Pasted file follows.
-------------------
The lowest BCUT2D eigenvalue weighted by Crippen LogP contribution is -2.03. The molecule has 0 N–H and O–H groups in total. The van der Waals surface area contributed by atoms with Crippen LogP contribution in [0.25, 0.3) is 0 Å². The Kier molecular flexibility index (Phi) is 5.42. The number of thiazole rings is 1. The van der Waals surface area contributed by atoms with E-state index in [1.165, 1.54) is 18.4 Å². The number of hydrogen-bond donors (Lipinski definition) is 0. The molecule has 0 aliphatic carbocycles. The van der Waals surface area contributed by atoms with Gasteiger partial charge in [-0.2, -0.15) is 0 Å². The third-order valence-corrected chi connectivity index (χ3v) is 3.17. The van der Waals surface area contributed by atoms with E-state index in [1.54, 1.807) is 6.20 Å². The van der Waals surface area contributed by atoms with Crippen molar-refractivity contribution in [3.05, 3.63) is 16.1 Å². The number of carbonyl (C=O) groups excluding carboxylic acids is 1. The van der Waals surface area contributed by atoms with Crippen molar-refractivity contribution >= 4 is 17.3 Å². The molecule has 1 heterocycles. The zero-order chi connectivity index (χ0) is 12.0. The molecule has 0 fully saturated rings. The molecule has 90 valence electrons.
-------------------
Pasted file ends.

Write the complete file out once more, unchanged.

The lowest BCUT2D eigenvalue weighted by Crippen LogP contribution is -2.03. The molecule has 0 N–H and O–H groups in total. The van der Waals surface area contributed by atoms with Crippen LogP contribution in [0.25, 0.3) is 0 Å². The Kier molecular flexibility index (Phi) is 5.42. The number of thiazole rings is 1. The van der Waals surface area contributed by atoms with E-state index in [1.165, 1.54) is 18.4 Å². The number of hydrogen-bond donors (Lipinski definition) is 0. The molecule has 0 aliphatic carbocycles. The van der Waals surface area contributed by atoms with Gasteiger partial charge in [-0.2, -0.15) is 0 Å². The third-order valence-corrected chi connectivity index (χ3v) is 3.17. The van der Waals surface area contributed by atoms with E-state index in [1.54, 1.807) is 6.20 Å². The van der Waals surface area contributed by atoms with Crippen molar-refractivity contribution in [3.05, 3.63) is 16.1 Å². The number of carbonyl (C=O) groups excluding carboxylic acids is 1. The van der Waals surface area contributed by atoms with Crippen molar-refractivity contribution >= 4 is 17.3 Å². The molecule has 1 heterocycles. The zero-order chi connectivity index (χ0) is 12.0. The molecule has 0 fully saturated rings. The molecule has 90 valence electrons.